To Die For (Van Sant, 1995)

Nicole Kidman has gone from strength to strength in recent years, and 2017 has been especially stellar, what with an Emmy win for Big Little Lies and standout performances in The Beguiled and The Killing of a Sacred Deer. Watching Gus Van Sant’s To Die For, it’s easy to see why she’s gained such a cult following. As an ambitious meteorologist for a small town TV station, Kidman exudes a precise and rigorous narcissism that smoothly transitions from a cutesy rabidity for media glory to something completely demented, her nail varnish and expertly coiffed hair in lockstep with the voracious glow in her eyes and the barely detectable edge in her clipped tones. Her Suzanne Stone is a picture of ruthless Machiavellianism in the guise of hypersexual femininity—basically the opposite of Lady Macbeth, who wanted to be unsexed in order to murder a king. Stone, meanwhile, doesn’t murder anyone, and instead uses her physicality to entice a couple of horny teenagers to do the dirty work for her. You have to hand it to her: she knows how to play the game.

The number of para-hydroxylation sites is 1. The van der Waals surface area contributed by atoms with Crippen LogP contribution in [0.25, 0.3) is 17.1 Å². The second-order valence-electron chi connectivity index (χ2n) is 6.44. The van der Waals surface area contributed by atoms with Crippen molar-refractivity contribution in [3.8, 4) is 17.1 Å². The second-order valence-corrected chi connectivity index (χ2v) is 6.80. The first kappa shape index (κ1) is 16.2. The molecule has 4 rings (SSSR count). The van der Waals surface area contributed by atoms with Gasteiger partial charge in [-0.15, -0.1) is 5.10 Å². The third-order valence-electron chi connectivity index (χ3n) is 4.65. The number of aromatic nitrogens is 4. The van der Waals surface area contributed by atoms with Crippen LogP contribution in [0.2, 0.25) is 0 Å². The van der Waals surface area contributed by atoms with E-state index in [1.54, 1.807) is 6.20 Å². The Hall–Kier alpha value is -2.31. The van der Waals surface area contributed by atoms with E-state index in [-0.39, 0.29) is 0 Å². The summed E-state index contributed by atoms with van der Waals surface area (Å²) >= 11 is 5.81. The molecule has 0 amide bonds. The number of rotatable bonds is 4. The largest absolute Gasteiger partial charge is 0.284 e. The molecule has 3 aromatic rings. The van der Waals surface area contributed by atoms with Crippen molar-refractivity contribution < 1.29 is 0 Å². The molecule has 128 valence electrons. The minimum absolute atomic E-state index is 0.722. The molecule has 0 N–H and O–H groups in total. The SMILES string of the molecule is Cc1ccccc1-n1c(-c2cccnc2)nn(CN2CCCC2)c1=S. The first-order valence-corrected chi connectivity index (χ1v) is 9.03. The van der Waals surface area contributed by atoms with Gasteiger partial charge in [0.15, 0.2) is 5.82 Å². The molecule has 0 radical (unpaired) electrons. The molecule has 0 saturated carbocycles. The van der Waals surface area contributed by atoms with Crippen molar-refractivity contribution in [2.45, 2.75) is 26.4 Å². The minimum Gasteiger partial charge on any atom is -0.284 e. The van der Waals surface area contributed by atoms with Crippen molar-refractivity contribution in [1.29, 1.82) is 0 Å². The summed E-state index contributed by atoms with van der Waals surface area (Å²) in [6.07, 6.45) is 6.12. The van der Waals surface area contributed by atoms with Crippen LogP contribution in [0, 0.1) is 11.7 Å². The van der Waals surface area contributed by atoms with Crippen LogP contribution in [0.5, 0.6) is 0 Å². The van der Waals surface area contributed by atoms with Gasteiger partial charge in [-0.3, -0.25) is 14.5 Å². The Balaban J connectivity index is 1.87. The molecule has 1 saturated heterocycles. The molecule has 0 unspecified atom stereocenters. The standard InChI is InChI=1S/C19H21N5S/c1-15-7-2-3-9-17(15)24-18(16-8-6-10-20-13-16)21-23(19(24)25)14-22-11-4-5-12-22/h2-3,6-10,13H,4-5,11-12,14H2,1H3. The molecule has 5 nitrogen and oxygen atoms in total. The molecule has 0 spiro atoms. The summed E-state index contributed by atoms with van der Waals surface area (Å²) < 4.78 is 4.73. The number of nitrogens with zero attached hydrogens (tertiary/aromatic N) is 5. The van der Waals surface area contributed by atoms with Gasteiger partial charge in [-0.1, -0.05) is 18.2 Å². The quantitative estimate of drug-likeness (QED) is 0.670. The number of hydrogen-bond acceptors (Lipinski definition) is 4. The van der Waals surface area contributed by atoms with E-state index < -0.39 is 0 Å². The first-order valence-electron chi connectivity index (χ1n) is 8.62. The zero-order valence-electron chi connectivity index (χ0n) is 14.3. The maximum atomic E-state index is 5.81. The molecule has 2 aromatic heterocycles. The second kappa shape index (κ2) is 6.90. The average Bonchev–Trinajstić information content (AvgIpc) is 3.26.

The mockumentary format works well here, especially when coupled with the final twist with regard to Stone’s involvement. It gives the film a nice balance between levity and tragedy, the actors having more room to fully manifest their characters without necessarily turning them into caricatures. Van Sant’s direction is workmanlike, and the visual look of the film is on par for something from the mid-‘90s (as is Danny Elfman’s score). For me, though, everything rests on Kidman, and she nails it. Over twenty years on, and it’s still one of the best performance she’s ever given.